Art is by humans for humans but what about these wonderful works of art nature offers, the embellishments and the sound of insects? Why do they exist and what for? Where do they come from? The way in which insects, flies and butterflies develop their colour patterns is quite well known but things are not quite clear with vertebrates. In mammals and birds the critical moments in the development of colour schemes are hidden in the womb or in the bird’s egg. Recently great progress has been made in fish and this will be an opportunity for the audience to discover them, starting with the zebra fish patterns.


1995 Nobel Prize in Physiology or Medicine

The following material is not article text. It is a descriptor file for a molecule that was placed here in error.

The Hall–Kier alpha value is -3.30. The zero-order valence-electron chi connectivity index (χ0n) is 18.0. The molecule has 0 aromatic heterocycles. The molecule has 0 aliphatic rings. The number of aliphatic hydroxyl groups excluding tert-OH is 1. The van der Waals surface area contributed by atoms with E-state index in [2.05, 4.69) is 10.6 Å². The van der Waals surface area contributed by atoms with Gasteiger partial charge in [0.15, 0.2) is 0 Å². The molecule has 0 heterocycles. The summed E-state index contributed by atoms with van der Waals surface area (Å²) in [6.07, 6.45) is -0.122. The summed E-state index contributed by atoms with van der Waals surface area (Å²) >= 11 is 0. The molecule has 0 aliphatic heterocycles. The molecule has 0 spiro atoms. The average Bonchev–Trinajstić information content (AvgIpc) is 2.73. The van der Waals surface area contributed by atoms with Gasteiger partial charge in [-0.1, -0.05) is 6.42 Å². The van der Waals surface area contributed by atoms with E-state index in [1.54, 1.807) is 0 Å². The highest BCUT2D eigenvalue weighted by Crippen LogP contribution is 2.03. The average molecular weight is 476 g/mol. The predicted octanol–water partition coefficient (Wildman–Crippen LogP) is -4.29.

Max-Planck-Institute for Developmental Biology, Tübingen, Germany

Christiane Nüsslein-Volhard

Following her Biology studies in Frankfurt and the biochemistry in Tubingen, from 1985 to 2014 she led the Tubingen Max Planck Institute of Developmental Biology. In 1995 with Eric Wieschaus and Edward Lewis, Nüsslein-Volhard was awarded the Nobel Prize for Medicine or Physiology for the discovery of the genes that control the development of humans and animals and the discovery of the morphogenetic gradient in fruit flies for which she had and has been awarded other prizes too. In 2004 she established the Christiane-Nüsslein-Volhard Foundation for young women with children. She leads a research group at the Tubingen Max Planck Institute on colour patterns in fish.

In cooperation with the Goethe Institut